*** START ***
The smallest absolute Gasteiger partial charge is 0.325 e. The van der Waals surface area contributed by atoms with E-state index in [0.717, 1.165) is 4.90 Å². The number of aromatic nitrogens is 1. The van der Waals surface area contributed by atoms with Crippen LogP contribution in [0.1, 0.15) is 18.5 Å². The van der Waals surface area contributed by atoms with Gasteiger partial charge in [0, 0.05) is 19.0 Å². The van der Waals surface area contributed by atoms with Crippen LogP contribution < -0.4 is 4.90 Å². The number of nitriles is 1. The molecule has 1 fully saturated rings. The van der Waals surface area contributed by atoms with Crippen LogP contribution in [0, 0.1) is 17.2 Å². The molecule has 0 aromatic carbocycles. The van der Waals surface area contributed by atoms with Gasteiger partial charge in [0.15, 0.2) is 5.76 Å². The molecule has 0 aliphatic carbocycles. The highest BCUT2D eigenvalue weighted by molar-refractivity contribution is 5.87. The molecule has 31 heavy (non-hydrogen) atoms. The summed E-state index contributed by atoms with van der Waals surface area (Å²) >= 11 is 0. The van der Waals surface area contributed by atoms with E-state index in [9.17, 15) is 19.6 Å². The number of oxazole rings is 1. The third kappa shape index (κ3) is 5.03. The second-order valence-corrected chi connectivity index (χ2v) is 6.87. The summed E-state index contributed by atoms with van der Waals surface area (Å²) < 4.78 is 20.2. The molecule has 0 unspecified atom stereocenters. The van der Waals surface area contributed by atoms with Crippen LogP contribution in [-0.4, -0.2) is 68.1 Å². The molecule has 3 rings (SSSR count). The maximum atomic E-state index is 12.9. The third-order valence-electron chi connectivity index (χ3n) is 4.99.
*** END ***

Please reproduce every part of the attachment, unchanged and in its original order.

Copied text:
The smallest absolute Gasteiger partial charge is 0.325 e. The van der Waals surface area contributed by atoms with E-state index in [0.717, 1.165) is 4.90 Å². The number of aromatic nitrogens is 1. The van der Waals surface area contributed by atoms with Crippen LogP contribution in [0.1, 0.15) is 18.5 Å². The van der Waals surface area contributed by atoms with Gasteiger partial charge in [0, 0.05) is 19.0 Å². The van der Waals surface area contributed by atoms with Crippen LogP contribution < -0.4 is 4.90 Å². The number of nitriles is 1. The molecule has 1 fully saturated rings. The van der Waals surface area contributed by atoms with Crippen LogP contribution in [0, 0.1) is 17.2 Å². The molecule has 0 aromatic carbocycles. The van der Waals surface area contributed by atoms with Gasteiger partial charge in [0.15, 0.2) is 5.76 Å². The molecule has 0 aliphatic carbocycles. The highest BCUT2D eigenvalue weighted by molar-refractivity contribution is 5.87. The molecule has 31 heavy (non-hydrogen) atoms. The summed E-state index contributed by atoms with van der Waals surface area (Å²) >= 11 is 0. The van der Waals surface area contributed by atoms with E-state index in [9.17, 15) is 19.6 Å². The number of oxazole rings is 1. The third kappa shape index (κ3) is 5.03. The second-order valence-corrected chi connectivity index (χ2v) is 6.87. The summed E-state index contributed by atoms with van der Waals surface area (Å²) < 4.78 is 20.2. The molecule has 0 unspecified atom stereocenters. The van der Waals surface area contributed by atoms with Crippen LogP contribution in [-0.4, -0.2) is 68.1 Å². The molecule has 3 rings (SSSR count). The maximum atomic E-state index is 12.9. The third-order valence-electron chi connectivity index (χ3n) is 4.99.